]]>For one of my computational finance classes, I attempted to implement a Machine Learning algorithm in order to predict stock prices, namely S&P 500 Adjusted Close prices. In order to do this, I turned to Artificial Neural Networks (ANN) for a plethora of reasons. ANNs have been known to work well for computationally intensive problems where a user may not have a clear hypothesis of how the inputs should interact. As such, ANNs excel at picking up hidden patterns within the data so well that they often overfit!
Keeping this in mind, I experimented with a technique known as a ‘sliding window’. Rather than train the model with years of S&P 500 data, I created an ANN that would train over the past 30 days (t30, …, t) to predict the close price at t+1. A 30 day sliding window seemed to make a good fit. It wasn’t so wide as to not capture the current market atmosphere, but also it wasn’t narrow enough to be hypersensitive to recent erratic movements.
Then, I had to decide on the input variables I was going to use. Many stock market models are pure timeseries autoregressive functions, but the benefit of ANNs is that we can use them as a more traditional Machine Learning technique, we several inputs (and not only previous prices). This is helpful, because there exist an extremely large number of technical indicators which should uncover some significance in the market. I defined several of my own inputs that I thought would be significant predictors such as:
In addition, I did some research and introduced several other technical indicators. Since there were so many, I fit a Random Forest model in order to reduce the dimensionality of the problem. After taking only the most important variables, I was left with:
Finally, in order to obtain a stable model, I had to scale the inputs so that all variables lied in the range of [1, 1]. This is done to avoid oversaturating the individual neurons in the ANN with outliers. There are several ways to do this, and I just created a simple function called ‘myScale’ in order to get the job done.
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I won’t be sharing the final model, but I did create a simulation of my methodology for the 2013 trading year.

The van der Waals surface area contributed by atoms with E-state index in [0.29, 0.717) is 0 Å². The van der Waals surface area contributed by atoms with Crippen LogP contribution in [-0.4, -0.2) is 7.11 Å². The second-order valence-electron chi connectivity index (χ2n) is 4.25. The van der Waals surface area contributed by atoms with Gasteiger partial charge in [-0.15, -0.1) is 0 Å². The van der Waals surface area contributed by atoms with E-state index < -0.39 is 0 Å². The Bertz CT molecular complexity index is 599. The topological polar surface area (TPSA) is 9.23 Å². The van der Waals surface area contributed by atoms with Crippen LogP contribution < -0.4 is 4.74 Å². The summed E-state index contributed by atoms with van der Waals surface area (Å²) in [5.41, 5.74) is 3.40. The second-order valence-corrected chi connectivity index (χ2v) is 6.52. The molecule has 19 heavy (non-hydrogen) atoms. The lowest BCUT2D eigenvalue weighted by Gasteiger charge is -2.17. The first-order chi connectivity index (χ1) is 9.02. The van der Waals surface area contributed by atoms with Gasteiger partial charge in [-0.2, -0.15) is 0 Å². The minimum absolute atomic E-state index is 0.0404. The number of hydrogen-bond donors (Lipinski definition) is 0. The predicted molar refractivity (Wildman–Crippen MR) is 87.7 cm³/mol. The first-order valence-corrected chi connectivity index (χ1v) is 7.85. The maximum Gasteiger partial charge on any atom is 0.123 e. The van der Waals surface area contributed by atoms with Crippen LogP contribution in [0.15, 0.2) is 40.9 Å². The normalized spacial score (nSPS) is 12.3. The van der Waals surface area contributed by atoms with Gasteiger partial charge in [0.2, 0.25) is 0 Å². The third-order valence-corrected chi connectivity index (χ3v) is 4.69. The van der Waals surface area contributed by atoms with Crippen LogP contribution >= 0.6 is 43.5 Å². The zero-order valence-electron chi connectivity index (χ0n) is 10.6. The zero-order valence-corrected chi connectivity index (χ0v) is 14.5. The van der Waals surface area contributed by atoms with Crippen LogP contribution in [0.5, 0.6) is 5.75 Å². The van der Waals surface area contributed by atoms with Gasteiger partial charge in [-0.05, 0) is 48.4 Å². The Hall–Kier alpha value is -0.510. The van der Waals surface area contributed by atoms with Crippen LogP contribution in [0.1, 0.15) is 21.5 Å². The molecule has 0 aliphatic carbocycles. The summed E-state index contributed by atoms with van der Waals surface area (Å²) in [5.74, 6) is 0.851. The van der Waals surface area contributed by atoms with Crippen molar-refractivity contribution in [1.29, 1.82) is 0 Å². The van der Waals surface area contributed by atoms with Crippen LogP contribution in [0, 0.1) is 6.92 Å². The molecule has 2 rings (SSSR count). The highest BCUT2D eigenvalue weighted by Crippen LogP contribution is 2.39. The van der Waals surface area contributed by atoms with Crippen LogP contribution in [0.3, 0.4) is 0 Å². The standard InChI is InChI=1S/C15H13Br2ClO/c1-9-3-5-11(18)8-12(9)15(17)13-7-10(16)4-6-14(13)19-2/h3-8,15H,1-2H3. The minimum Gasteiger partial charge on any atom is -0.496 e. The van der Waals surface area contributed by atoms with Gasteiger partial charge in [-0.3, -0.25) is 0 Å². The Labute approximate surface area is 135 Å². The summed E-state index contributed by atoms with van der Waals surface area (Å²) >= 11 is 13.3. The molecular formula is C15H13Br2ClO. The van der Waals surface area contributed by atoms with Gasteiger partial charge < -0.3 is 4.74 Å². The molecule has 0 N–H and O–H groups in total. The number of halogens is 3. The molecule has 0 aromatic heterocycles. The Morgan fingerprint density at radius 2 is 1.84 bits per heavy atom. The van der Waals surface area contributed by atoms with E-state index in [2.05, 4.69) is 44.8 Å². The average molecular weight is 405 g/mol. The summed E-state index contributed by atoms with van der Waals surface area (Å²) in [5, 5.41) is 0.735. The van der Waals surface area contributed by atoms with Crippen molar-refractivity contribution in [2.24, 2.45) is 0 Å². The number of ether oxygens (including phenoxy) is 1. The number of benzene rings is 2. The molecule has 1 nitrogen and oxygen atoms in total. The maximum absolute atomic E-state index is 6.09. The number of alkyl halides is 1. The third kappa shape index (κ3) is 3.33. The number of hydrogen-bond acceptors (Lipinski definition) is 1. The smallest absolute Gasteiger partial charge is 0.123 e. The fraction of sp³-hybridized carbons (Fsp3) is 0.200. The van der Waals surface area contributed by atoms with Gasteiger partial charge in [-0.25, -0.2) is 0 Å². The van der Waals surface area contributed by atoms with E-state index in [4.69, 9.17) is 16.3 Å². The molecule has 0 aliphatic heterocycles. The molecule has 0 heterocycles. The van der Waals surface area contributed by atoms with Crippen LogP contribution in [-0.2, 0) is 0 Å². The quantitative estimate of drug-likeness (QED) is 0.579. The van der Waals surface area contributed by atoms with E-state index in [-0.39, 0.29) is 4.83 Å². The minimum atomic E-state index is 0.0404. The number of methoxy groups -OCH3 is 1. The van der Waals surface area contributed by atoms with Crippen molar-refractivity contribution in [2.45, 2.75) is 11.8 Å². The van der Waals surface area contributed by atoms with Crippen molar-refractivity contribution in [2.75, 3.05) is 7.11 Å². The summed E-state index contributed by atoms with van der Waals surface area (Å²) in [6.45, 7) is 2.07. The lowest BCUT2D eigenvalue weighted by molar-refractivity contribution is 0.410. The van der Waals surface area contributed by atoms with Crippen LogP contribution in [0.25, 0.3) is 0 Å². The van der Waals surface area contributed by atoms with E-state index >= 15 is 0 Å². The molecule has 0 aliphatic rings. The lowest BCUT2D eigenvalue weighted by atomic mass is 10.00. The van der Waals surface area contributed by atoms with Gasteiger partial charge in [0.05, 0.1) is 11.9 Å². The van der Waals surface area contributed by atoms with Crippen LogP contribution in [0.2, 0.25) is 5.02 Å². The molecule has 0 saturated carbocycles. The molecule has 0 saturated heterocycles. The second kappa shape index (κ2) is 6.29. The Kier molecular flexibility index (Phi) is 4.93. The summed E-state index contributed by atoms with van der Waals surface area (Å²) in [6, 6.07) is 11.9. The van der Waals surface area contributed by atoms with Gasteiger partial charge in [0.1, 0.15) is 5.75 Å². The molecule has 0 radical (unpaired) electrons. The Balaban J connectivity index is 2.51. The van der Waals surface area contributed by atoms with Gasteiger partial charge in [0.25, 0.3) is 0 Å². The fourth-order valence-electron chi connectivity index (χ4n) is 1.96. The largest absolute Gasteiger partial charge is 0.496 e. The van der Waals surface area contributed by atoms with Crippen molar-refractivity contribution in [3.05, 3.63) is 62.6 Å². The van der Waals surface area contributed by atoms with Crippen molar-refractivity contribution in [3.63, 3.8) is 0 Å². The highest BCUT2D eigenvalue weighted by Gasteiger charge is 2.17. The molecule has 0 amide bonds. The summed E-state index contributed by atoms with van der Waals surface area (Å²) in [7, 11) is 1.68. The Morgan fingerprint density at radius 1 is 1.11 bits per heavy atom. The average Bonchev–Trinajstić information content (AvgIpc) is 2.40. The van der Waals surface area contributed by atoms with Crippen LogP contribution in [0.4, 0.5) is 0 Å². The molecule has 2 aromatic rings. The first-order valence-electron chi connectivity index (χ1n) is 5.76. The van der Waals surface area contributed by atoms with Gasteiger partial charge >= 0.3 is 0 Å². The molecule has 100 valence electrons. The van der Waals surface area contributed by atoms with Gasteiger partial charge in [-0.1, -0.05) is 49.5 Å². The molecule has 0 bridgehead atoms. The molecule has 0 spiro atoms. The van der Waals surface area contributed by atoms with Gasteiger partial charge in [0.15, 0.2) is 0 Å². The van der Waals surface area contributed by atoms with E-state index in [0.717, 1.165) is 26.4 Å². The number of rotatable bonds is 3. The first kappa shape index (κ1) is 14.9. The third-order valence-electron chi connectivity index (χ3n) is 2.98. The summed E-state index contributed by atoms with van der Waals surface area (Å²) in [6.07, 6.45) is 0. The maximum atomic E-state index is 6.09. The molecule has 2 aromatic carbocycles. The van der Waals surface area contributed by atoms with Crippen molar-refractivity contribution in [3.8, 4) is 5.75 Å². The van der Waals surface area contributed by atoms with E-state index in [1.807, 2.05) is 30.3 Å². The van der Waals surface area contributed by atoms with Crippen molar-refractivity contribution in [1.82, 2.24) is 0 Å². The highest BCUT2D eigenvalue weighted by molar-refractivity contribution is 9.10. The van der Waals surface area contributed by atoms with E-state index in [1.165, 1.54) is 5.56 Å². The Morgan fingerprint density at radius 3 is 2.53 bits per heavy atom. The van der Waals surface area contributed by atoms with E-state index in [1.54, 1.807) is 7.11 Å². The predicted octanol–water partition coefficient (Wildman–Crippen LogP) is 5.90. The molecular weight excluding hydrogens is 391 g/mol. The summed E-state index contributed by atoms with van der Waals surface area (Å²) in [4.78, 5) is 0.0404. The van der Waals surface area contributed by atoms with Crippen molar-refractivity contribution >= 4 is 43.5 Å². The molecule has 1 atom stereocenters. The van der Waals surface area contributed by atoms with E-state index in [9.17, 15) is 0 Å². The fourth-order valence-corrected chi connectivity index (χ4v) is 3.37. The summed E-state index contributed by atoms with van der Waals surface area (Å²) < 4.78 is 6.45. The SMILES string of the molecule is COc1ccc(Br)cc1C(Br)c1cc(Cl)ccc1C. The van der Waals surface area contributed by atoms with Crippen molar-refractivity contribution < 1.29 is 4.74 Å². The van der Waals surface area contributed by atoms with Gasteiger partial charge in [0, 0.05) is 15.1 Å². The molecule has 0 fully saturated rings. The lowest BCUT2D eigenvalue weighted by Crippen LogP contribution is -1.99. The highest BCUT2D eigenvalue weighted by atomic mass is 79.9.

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The animation demonstrates the mechanics of a Sliding Window model. We see that the ‘Training’ Window keeps moving up, regardless of whether the prediction was accurate or not. The RMSE of the model for the 2013 dates is 1.2115 which is extremely small considering the prices of the S&P 500 are over 1000. We know from the RMSE, and from the animation that the fit tends to be good. When the predicted values are slightly off, we can still see that the ANN usually correctly predicts the direction of the S&P 500 for that day. Perhaps in the future I will revisit this problem as a classification instead due to the results we’re seeing.
The beauty of my result is that although this is a naive implementation of a sophisticated model, we can see that the results are really good. I can spend many weeks tuning the model and playing around with the inputs to get a better fit.
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Pretty.
]]>The data I am using is from this Wikipedia page. It took a small amount of manual cleaning before I could import it into R just because some of the countries’ spellings from this article did not match with what is used in the R ‘maps’ package.
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The .gif starts from year 1940  the year when the first McDonald’s opened in the US. There is a bit of downtime between 1940 and 1967 before McDonald’s expands to Canada. After that, the company rapidly takes off all over the globe.
The animation package is phenomenal and makes use of GraphicsMagick. That part alone took me over an hour to figure out because command line typing on Windows is absolutely terrible.
Please email or leave a comment if you have any questions  I would be happy to help you understand the code better.
]]>Pictured above is Charles Minard’s flow map of Napoleon’s march. It is simply amazing that such a detailed and innovative graphic was published in 1869 (way before the first computer). Minard was truly a pioneer in the use of graphics in engineering and statistics.
The troops text file contains the longitude and latitude of Napoleon’s army, both on the attack and retreat, on his march. The cities file contains the longitudes and latitudes of a few major Russian cities that were in Napoleon’s path.
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The red line represents the attacking march while the blue line represents the retreat. The thickness of the line corresponds to the size of Napoleon’s army at that point.